On August 10, 2020, Dr Walter Reynolds – a Family Physician – was unyieldingly attacked while providing patient care. Husband to Anelia and father to two girls – Walter succumbed to his injuries, leaving a family and community abruptly bereft of a man described as deeply caring, always smiling and willing to give the shirt off his back
I was on summer vacation with my own family when I heard of the attack. As I read the early reports, my heart was overwhelmed by the ferocity of it. As a fellow South African immigrant, husband, father of two and a Family Physician – I was further saddened that much that I shared in common with Walter and his family had been unnecessarily and unjustly lost.
I’m not much of a writer, but felt compelled to write about Walter’s death and violence against physicians. To be honest, it’s not easy to find words to express how I feel because sorrowfully I have been here too many times.
I lost a colleague to murder during my residency. She too was killed by a hammer-wielding assailant in a community clinic. Two of my colleagues have been sexually assaulted and another beaten to within an inch of life. All were providing direct patient care when attacked. In all instances, the violence occurred just out of sight and sound – and just beyond reach of help in busy clinical areas.
On a daily basis, physicians are exposed to some form of violence – from verbal, psychological and physical assault to racism, sexism and discrimination. However, few Family Physicians expect violent assault or murder because deep longitudinal trust forms the foundation of Family Medicine.
Realistically, we need to accept that just as one can drown in an inch of water – any one of us can be killed within an inch of help. It can happen on any day and in any clinical environment in an increasingly complex and pressured world. While we physicians may have normalized the threat to ourselves, there is in fact, no armour of invulnerability presented to us with our medical degree.
No words that I write here will give Walter back to his family. He left home to do what he loved for the community that he cared for. But he will never return home, and none of us can change that. Instead of feeling powerless though, I will commit to action in his memory.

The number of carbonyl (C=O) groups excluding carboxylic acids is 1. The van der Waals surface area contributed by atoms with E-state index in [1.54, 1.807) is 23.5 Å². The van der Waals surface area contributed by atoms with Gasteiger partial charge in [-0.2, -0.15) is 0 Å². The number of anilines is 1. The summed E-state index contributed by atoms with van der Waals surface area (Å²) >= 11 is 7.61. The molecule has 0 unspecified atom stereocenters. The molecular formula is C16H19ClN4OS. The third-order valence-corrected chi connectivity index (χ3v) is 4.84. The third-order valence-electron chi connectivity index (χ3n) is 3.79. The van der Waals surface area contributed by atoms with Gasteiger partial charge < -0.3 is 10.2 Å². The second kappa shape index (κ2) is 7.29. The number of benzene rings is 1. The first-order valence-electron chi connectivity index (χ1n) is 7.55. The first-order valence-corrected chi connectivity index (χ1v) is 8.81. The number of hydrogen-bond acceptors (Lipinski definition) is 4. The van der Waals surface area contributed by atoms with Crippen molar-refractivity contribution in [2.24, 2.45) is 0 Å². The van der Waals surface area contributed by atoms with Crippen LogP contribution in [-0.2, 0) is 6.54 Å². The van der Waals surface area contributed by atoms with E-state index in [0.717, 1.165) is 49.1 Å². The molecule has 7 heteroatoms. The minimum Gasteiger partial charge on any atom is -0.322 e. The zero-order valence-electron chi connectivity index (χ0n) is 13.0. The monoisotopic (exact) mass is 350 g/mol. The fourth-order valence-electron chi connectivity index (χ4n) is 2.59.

I will review my clinic’s safety policy and protocols with my staff and colleagues and reassess my exam room layout. The Doctors of BC Violence Prevention Guide for Community Offices is a helpful resource. Before leaving in the evening, I will check in with any colleagues still seeing patients and not leave them alone if I am worried. In hospital settings, I will be more vigilant and I will have a zero tolerance policy for threats of any kind. Most importantly, if I see a situation that may be a risk to any colleague, I will ask that simple, potentially life-saving question: “Are you OK?” My safety and security and that of my colleagues will become a permanent unequivocal consideration.
To Walter’s family, I express my deepest most heartfelt condolences for a life ended far too soon. I have no words to make any of this better as they do not exist, but I will redouble my efforts to consider and ensure the safety of my colleagues. That is part of Walter’s legacy.
On a personal level, this tragedy reminds me once again of the preciousness of life and the joys of my own life. It reminds me of the privilege and honour that I have been gifted to love, to laugh, to care for and protect, to be present for my family and to treasure each priceless and irreplaceable moment of each day.
Dr Kevin Martin
BC Family Doctors